FIGS. 4A-4C are isometric views of a flex-on-suspension (“FOS”) style HGA 140 embodiment that is protected using a variably conductive shunt 174. This HGA 140 comprises a FOS 142, a suspension 158, a gimbal 141, and a slider 100. As best shown in FIG. 4C, the FOS 142 in this embodiment splits into a left arm 147 and a right arm 149. The left arm 147 and the right arm 149 each contain two conductors 143 that are, respectively, electrically connected to the write element pads 136 and the read element pads 132 by conductor tabs 151. As best shown in FIG. 4B, the opposite end of the conductors 143 are electrically connected to a plurality of linearly-spaced test connection contact surfaces (“probe pads”) 144 and a plurality of linearly-spaced primary circuit connection surfaces 146 (“leads”). The FOS 142 in some embodiments may also comprise a removable shunt 148 that can temporarily electrically couple together the four conductors 143 before the variably conductive shunt 174 is applied.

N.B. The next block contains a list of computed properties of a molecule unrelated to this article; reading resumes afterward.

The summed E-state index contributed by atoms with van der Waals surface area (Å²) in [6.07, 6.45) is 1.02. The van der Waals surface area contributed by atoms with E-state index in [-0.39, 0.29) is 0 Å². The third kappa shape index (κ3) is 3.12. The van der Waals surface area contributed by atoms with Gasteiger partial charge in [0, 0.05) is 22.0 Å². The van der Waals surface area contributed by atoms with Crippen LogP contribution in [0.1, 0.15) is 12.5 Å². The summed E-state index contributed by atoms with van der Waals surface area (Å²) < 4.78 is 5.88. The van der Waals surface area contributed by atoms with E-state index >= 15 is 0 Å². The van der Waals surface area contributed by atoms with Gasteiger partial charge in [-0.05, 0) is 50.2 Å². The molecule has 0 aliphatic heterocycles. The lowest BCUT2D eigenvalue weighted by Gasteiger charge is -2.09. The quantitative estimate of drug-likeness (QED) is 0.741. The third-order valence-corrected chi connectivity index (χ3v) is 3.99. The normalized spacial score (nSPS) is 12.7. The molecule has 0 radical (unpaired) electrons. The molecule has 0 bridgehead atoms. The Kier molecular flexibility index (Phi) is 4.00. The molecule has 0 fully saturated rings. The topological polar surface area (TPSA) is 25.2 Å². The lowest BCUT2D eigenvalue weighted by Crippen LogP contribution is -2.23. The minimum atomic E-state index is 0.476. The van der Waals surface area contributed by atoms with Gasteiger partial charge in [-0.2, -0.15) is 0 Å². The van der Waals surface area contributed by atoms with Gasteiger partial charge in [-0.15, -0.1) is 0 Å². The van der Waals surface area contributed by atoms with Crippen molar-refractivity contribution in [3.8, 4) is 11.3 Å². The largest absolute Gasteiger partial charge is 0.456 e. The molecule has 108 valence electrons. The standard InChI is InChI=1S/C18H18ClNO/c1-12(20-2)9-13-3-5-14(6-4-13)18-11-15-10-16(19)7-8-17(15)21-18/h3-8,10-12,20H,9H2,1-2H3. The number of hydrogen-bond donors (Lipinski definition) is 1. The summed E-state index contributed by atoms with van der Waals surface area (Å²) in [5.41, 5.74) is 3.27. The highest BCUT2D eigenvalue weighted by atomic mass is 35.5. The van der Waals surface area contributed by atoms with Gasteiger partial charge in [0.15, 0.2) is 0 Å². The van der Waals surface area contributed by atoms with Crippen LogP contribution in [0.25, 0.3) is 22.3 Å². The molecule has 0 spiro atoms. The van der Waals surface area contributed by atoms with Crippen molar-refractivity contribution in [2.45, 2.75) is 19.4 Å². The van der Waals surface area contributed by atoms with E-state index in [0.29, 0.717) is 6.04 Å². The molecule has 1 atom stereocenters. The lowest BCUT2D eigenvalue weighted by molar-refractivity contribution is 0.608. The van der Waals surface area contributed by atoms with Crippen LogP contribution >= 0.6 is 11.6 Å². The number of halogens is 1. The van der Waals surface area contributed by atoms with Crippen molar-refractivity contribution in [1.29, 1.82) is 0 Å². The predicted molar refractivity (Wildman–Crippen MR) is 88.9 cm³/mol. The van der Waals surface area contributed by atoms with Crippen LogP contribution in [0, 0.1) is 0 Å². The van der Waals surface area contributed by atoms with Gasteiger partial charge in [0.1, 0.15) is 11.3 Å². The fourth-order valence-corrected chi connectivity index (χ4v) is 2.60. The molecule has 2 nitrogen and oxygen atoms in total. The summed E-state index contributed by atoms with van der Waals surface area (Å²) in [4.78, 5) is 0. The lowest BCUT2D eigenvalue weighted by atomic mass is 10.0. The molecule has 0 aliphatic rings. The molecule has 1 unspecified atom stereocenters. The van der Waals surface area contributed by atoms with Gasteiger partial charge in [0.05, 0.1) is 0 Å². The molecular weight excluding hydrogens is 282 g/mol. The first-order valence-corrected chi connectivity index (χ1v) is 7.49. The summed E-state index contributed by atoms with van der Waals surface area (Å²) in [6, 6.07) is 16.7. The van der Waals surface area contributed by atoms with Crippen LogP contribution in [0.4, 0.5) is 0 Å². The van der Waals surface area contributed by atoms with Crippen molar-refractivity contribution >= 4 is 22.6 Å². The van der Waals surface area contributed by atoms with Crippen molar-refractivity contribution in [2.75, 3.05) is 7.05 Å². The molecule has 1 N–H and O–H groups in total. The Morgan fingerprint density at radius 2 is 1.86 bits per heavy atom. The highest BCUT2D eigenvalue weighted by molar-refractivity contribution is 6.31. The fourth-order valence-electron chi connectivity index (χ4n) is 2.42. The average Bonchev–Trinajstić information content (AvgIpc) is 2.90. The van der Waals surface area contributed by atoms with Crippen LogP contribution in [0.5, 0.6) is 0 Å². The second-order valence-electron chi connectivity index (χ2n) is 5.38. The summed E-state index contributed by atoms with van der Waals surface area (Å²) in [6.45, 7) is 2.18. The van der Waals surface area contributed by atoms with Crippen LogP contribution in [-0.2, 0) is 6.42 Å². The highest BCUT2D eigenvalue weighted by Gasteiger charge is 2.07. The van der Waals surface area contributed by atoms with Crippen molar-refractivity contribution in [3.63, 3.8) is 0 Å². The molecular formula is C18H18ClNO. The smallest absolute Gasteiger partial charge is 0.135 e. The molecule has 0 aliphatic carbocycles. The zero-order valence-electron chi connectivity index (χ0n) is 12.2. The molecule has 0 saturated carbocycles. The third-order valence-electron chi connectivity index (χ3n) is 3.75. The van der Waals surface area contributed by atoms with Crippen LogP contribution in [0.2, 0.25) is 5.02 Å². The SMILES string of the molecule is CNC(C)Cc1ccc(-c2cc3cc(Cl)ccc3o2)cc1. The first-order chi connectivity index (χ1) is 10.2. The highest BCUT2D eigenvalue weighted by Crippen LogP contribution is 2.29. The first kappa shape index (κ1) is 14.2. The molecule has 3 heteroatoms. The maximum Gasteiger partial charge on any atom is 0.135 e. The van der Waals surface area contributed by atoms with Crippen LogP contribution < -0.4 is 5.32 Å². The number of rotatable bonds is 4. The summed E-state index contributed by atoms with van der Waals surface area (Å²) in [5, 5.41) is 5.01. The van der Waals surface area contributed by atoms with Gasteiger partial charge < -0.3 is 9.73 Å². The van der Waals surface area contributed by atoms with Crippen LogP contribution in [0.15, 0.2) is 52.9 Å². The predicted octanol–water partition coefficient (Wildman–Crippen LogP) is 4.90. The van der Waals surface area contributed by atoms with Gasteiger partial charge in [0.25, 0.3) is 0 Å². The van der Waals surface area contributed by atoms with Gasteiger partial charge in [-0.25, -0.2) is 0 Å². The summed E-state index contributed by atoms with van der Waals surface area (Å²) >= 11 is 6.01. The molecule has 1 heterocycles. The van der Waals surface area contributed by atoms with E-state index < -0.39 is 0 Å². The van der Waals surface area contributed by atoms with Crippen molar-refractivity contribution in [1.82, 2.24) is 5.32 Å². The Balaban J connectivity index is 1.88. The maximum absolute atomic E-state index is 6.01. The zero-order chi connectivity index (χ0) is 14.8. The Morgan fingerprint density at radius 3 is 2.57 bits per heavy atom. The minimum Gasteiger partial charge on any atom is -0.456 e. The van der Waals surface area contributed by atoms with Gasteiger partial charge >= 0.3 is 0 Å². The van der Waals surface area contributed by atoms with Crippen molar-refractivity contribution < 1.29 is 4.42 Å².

FIG. 4B shows two alternate locations for the variably conductive shunt 174. In one embodiment, the shunt 174 is physically applied across the conductors 143 at a location between the probe pads 144 and the removable shunt 148. In the other embodiment, the shunt 174 is physically applied across the conductors at a location between the probe pads 144 and the FOS leads 146.
FIG. 4C shows two additional locations for the variably conductive shunt 174. The variably conductive shunt 174 in one embodiment is physically applied across all four conductors at a point near where the slider 100 connects to the suspension 158 and would protect both the read and write heads. The shunt 174 in the other embodiment comprises three variably conductive strips, labeled 174A, 174B, and 174C, respectively. Shunt 174A is physically placed across the two conductors 143 in the left arm, the shunt 174B is physically placed across the two conductors 143 in the right arm 149, and the shunt 174C is physically applied across the inside conductor 143 in the left arm 147 and the inside conductor 143 in the right arm 149. These locations may be desirable because the variably conductive members are located in close proximity to the slider 100. Shunts 174A-174C may also be used individually or in pairs. For example, drive manufacturers may use shunts 174A and 174B as a pair to protect the read and write heads, or may use shunt 174C by itself if protection is only needed for the read heads.